If this review and analysis has determined that the “development” is deleterious to a stable economy and critical environmental features, eminent domain or negotiated direct purchase should be applied to secure and reclaim these lands so that they contribute to the welfare of vital ecosystems and society in general—both present and future.

4. Encourage, fund, develop and implement programs that eliminate or substantially reduce threats to human health and safety, including the management of human activities associated with air pollution and water pollution.


5. Encourage and provide incentives for recycling of solid wastes and the reduction of bio-resistant packaging, such as polyethylene, and replacement with biodegradable materials.


6.  Eliminate the hunting of critical species such as the Black Bear, and use eminent domain or negotiated direct purchase to secure lands which would allow expansion and connection of habitat for these species. Providing such habitats and corridors will encourage species diversity and an improved predator-prey balance, and a higher degree of sustainability**. 


7.  For many lakes, rivers and estuaries which are stressed from heavy nutrient loading and accumulation, place multiple kidney type treatment systems to remove, recover and reuse sediment stored nutrients (legacy nutrients), while also continuing to reduce loads from the contributing watershed, e.g. Agricultural associated nutrient pollution to the Mississippi River which is a major contributor to the growing “Dead Zone” in the Gulf of Mexico.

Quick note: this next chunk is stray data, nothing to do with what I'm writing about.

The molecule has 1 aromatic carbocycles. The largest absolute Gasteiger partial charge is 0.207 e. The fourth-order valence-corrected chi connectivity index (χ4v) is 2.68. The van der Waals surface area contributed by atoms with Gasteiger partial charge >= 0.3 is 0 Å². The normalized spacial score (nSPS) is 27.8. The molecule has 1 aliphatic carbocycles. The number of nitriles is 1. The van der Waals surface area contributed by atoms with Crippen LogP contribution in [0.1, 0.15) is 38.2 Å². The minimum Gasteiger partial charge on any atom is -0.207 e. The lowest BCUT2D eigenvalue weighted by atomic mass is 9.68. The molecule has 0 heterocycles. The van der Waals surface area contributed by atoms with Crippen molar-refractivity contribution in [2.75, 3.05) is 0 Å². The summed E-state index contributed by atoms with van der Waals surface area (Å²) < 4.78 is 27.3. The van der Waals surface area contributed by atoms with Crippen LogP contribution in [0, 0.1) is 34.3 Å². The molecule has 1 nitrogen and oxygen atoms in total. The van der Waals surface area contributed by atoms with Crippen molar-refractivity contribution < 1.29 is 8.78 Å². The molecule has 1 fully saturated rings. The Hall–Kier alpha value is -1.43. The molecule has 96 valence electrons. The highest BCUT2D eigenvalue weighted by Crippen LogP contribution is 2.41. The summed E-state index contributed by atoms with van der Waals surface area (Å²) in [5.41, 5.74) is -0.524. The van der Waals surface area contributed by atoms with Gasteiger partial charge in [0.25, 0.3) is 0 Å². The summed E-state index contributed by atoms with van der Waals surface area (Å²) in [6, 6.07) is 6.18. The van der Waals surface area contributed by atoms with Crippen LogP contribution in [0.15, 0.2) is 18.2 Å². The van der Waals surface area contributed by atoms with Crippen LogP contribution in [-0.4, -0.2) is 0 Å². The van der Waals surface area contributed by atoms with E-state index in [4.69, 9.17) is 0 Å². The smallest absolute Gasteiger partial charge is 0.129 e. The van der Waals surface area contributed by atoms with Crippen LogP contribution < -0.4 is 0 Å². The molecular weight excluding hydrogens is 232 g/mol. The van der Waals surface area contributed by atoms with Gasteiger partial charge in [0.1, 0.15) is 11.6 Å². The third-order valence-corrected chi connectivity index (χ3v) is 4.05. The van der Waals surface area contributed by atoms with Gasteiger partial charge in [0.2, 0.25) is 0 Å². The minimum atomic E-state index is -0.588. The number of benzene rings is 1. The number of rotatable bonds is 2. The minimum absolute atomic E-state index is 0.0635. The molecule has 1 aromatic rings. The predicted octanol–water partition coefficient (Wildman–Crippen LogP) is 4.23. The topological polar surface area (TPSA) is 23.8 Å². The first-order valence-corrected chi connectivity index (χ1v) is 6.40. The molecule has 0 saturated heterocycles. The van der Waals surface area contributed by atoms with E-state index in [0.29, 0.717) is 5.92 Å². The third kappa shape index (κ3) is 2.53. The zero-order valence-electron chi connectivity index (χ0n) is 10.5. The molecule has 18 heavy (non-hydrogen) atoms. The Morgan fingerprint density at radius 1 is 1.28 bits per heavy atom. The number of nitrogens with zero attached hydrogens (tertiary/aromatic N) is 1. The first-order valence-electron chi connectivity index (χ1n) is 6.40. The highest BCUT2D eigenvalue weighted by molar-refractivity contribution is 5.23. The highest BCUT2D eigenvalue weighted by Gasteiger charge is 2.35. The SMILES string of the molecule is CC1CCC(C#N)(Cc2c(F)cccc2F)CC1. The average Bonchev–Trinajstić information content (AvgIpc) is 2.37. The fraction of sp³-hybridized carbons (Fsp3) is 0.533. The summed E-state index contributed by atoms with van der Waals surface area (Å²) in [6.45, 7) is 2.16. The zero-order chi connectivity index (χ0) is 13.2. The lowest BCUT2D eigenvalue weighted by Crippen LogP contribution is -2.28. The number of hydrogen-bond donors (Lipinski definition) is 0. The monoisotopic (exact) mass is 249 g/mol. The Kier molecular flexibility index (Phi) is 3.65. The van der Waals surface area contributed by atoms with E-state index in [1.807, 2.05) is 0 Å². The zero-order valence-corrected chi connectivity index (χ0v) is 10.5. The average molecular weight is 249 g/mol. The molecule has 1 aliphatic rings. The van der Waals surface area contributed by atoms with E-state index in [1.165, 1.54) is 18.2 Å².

8. To the extent practical,  ​replace the widespread use of herbicides with mechanical harvesting of aquatic plants from waterways. Conduct meaningful bioassays on all pesticides and herbicides which are targeted for application, to include any associated moieties, adjuvants and surfactants used in their delivery, with such bioassays to include beneficial algal species, such as the green microalgae Selenastrum capricornutum, in addition to the vertebrate and invertebrate animal species typically tested.


9.  Refill canals and eliminate water control structures as necessary to recover historical flow patterns. 


10.  Encourage the replacement in both public and privately owned lands of highly subsidized landscaping with native landscaping and xeriscaping (i.e. low water requirements)


11.  Provide subsidies to individuals, farms and industry which use phosphorus and nitrogen recycled from impaired surface waters.


12.  Provide subsidies to industries which develop and implement packaging with biodegradable materials. 


13.  In situations in which water quality standards including Total Maximum Daily Loads (TMDL) have not been achieved, consider restrictions on future development.